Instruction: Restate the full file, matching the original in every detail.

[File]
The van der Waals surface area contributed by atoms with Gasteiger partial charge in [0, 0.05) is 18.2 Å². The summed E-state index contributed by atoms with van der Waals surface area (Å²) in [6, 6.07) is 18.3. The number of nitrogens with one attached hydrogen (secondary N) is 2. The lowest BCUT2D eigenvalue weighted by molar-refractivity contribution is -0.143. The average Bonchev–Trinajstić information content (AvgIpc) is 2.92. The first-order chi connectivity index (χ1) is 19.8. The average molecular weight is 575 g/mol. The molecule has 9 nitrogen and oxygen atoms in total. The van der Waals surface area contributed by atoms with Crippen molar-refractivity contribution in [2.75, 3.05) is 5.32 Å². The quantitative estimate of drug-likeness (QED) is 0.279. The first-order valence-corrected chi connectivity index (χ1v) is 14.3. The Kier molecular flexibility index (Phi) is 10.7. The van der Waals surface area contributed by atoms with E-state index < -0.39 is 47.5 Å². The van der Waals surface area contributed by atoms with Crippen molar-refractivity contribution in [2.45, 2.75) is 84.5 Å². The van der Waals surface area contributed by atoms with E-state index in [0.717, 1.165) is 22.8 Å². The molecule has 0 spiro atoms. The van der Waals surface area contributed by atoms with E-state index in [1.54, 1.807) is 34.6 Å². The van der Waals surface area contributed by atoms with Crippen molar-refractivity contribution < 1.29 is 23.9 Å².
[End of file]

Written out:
The van der Waals surface area contributed by atoms with Gasteiger partial charge in [0, 0.05) is 18.2 Å². The summed E-state index contributed by atoms with van der Waals surface area (Å²) in [6, 6.07) is 18.3. The number of nitrogens with one attached hydrogen (secondary N) is 2. The lowest BCUT2D eigenvalue weighted by molar-refractivity contribution is -0.143. The average Bonchev–Trinajstić information content (AvgIpc) is 2.92. The first-order chi connectivity index (χ1) is 19.8. The average molecular weight is 575 g/mol. The molecule has 9 nitrogen and oxygen atoms in total. The van der Waals surface area contributed by atoms with Crippen molar-refractivity contribution in [2.75, 3.05) is 5.32 Å². The quantitative estimate of drug-likeness (QED) is 0.279. The first-order valence-corrected chi connectivity index (χ1v) is 14.3. The Kier molecular flexibility index (Phi) is 10.7. The van der Waals surface area contributed by atoms with E-state index < -0.39 is 47.5 Å². The van der Waals surface area contributed by atoms with Crippen molar-refractivity contribution in [2.45, 2.75) is 84.5 Å². The van der Waals surface area contributed by atoms with E-state index in [0.717, 1.165) is 22.8 Å². The molecule has 0 spiro atoms. The van der Waals surface area contributed by atoms with E-state index in [1.54, 1.807) is 34.6 Å². The van der Waals surface area contributed by atoms with Crippen molar-refractivity contribution < 1.29 is 23.9 Å².